Still fairly real
A telling vindication of time taking its toll, when Verhoeven was casting Showgirls (1995), Sharon tested for the older dancer. She lost out to Gina Gershon and the sex kitten days drew to an end. I’m fascinated by an Elizabeth Berkley / Sharon Stone Showgirls: they could almost be sisters…or trailer park mother and daughter.
The critics and Academy noticed her in Scorsese’s Casino (1995; no Oscar, but a Golden Globe), though she was better in Peter Chelsom’s The Mighty (1998), a quiet, overlooked gem. She was miscast in the Simone Signoret role in an unnecessary rehash of Diabolique (1996) — a picture that managed to make Isabelle Adjani appear dowdy; and she was semi vacant in Barry Levinson’s Sphere (1998). Two earnest attempts at social drama — Bruce Beresford’s Last Dance (1996) and Sidney Lumet’s remake of Cassavetes’s Gloria (1999) — played to empty seats.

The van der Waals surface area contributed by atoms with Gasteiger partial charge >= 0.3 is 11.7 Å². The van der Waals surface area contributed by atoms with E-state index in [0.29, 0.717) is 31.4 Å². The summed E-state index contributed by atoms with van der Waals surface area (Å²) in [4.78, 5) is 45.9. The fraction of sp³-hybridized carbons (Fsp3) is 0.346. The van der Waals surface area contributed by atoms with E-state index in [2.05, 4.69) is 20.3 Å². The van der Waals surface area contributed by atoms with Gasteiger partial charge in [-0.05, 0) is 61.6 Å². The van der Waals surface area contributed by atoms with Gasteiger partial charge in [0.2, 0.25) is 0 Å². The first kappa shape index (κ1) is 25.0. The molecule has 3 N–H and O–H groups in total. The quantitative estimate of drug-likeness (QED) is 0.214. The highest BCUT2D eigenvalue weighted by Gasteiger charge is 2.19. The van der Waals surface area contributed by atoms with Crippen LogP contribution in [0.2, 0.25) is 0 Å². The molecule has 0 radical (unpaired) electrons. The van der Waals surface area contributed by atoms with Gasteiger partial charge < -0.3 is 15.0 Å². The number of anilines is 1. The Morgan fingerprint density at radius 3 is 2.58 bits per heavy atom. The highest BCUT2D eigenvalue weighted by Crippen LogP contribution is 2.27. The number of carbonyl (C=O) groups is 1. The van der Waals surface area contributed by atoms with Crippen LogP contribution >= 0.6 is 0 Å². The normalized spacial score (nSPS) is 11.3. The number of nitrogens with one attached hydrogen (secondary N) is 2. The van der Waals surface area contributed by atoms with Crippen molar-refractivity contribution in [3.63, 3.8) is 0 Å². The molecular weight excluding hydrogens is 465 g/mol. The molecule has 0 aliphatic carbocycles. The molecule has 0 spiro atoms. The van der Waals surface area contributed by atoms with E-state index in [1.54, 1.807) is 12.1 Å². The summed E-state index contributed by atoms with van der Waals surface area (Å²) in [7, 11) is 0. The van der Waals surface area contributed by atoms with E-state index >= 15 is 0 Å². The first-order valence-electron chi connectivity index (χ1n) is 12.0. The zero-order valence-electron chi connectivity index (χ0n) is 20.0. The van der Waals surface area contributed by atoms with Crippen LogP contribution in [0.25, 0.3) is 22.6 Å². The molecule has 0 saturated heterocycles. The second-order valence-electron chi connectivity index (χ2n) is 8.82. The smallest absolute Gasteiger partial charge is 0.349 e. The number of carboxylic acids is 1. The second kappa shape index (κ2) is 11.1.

Which meant that Sharon had become a star who couldn’t sell tickets. And now that her ‘day’ is over and she’s inching up on fifty, the roles and opportunities seem strange, outmoded, even a little reaching. There’s a Basic Instinct 2 in the pipeline — Catherine Tramell in London directed by Michael Caton-Jones, a guaranteed train wreck — and we’ve been informed that she’s naked in several scenes. At this point in time, is that something we really want or need to see? Other than the rock-solid softball-size breast implants, she’s in fairly good shape from the neck down. But her face has seemingly frozen, the mouth and eyes apparently flattened (along with all that early, earthy rambunctious character) by Botox. The wrinkle-free, ironed skin was lampooned in Catwoman (2004), when her evil cosmetics magnate cultivated an epidermis as hard as a diamond. I’m among the few who appreciated the erotic stupidity of that goofy venture, to say nothing of Halle Berry looking fabulous in leather. (For the record, Halle played ‘Sharon Stone’ in the live action Flintstones movie.)